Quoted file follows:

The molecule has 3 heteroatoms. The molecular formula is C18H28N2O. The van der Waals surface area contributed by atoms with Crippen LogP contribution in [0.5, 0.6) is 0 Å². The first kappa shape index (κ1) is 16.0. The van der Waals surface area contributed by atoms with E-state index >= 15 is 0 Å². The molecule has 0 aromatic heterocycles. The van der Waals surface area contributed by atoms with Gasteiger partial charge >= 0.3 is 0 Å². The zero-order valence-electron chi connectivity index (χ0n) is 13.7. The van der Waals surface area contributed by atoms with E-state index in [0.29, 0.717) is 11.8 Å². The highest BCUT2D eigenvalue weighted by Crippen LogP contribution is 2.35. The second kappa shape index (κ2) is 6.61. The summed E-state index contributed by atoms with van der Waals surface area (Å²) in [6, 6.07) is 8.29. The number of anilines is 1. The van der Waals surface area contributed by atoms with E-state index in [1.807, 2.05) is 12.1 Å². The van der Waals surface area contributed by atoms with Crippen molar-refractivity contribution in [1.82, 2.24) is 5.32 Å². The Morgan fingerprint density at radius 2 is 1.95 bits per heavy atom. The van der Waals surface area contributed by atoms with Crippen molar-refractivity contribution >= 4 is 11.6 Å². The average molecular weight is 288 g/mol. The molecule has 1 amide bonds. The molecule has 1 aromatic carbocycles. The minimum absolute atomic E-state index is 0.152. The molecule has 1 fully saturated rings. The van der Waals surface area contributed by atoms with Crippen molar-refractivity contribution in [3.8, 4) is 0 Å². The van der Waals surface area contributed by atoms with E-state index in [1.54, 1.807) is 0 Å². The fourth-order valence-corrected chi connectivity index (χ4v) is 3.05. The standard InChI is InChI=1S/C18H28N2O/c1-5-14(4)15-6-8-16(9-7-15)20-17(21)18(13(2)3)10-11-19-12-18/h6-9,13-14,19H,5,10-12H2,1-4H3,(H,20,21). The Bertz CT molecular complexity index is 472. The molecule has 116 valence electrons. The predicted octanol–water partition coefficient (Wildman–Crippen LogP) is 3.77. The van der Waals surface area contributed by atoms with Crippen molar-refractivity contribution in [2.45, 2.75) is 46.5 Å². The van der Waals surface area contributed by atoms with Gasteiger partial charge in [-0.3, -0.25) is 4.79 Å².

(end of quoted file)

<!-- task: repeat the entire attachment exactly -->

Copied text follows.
The molecule has 3 heteroatoms. The molecular formula is C18H28N2O. The van der Waals surface area contributed by atoms with Crippen LogP contribution in [0.5, 0.6) is 0 Å². The first kappa shape index (κ1) is 16.0. The van der Waals surface area contributed by atoms with E-state index >= 15 is 0 Å². The molecule has 0 aromatic heterocycles. The van der Waals surface area contributed by atoms with Gasteiger partial charge >= 0.3 is 0 Å². The zero-order valence-electron chi connectivity index (χ0n) is 13.7. The van der Waals surface area contributed by atoms with E-state index in [0.29, 0.717) is 11.8 Å². The highest BCUT2D eigenvalue weighted by Crippen LogP contribution is 2.35. The second kappa shape index (κ2) is 6.61. The summed E-state index contributed by atoms with van der Waals surface area (Å²) in [6, 6.07) is 8.29. The number of anilines is 1. The van der Waals surface area contributed by atoms with E-state index in [1.807, 2.05) is 12.1 Å². The van der Waals surface area contributed by atoms with Crippen molar-refractivity contribution in [1.82, 2.24) is 5.32 Å². The Morgan fingerprint density at radius 2 is 1.95 bits per heavy atom. The van der Waals surface area contributed by atoms with Crippen molar-refractivity contribution >= 4 is 11.6 Å². The average molecular weight is 288 g/mol. The molecule has 1 amide bonds. The molecule has 1 aromatic carbocycles. The minimum absolute atomic E-state index is 0.152. The molecule has 1 fully saturated rings. The van der Waals surface area contributed by atoms with Crippen molar-refractivity contribution in [3.8, 4) is 0 Å². The van der Waals surface area contributed by atoms with E-state index in [1.54, 1.807) is 0 Å². The fourth-order valence-corrected chi connectivity index (χ4v) is 3.05. The standard InChI is InChI=1S/C18H28N2O/c1-5-14(4)15-6-8-16(9-7-15)20-17(21)18(13(2)3)10-11-19-12-18/h6-9,13-14,19H,5,10-12H2,1-4H3,(H,20,21). The Bertz CT molecular complexity index is 472. The molecule has 116 valence electrons. The predicted octanol–water partition coefficient (Wildman–Crippen LogP) is 3.77. The van der Waals surface area contributed by atoms with Crippen molar-refractivity contribution in [2.45, 2.75) is 46.5 Å². The van der Waals surface area contributed by atoms with Gasteiger partial charge in [-0.3, -0.25) is 4.79 Å².